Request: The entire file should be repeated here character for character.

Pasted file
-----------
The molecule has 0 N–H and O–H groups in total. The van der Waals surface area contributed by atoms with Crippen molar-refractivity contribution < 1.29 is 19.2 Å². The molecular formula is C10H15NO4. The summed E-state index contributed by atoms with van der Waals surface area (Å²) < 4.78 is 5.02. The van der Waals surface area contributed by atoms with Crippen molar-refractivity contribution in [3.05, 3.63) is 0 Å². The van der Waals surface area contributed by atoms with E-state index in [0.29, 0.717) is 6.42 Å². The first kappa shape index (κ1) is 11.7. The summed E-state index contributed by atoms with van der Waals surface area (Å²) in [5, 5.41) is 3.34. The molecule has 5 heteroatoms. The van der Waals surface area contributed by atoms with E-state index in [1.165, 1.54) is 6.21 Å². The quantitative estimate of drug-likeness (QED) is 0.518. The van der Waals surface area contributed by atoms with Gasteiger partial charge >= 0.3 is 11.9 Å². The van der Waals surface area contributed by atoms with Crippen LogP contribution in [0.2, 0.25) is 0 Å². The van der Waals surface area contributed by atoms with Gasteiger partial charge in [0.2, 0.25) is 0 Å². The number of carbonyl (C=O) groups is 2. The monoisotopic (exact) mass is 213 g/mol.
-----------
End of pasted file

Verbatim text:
The molecule has 0 N–H and O–H groups in total. The van der Waals surface area contributed by atoms with Crippen molar-refractivity contribution < 1.29 is 19.2 Å². The molecular formula is C10H15NO4. The summed E-state index contributed by atoms with van der Waals surface area (Å²) < 4.78 is 5.02. The van der Waals surface area contributed by atoms with Crippen molar-refractivity contribution in [3.05, 3.63) is 0 Å². The van der Waals surface area contributed by atoms with E-state index in [0.29, 0.717) is 6.42 Å². The first kappa shape index (κ1) is 11.7. The summed E-state index contributed by atoms with van der Waals surface area (Å²) in [5, 5.41) is 3.34. The molecule has 5 heteroatoms. The van der Waals surface area contributed by atoms with E-state index in [1.165, 1.54) is 6.21 Å². The quantitative estimate of drug-likeness (QED) is 0.518. The van der Waals surface area contributed by atoms with Gasteiger partial charge >= 0.3 is 11.9 Å². The van der Waals surface area contributed by atoms with Crippen LogP contribution in [0.2, 0.25) is 0 Å². The van der Waals surface area contributed by atoms with Gasteiger partial charge in [0.2, 0.25) is 0 Å². The number of carbonyl (C=O) groups is 2. The monoisotopic (exact) mass is 213 g/mol.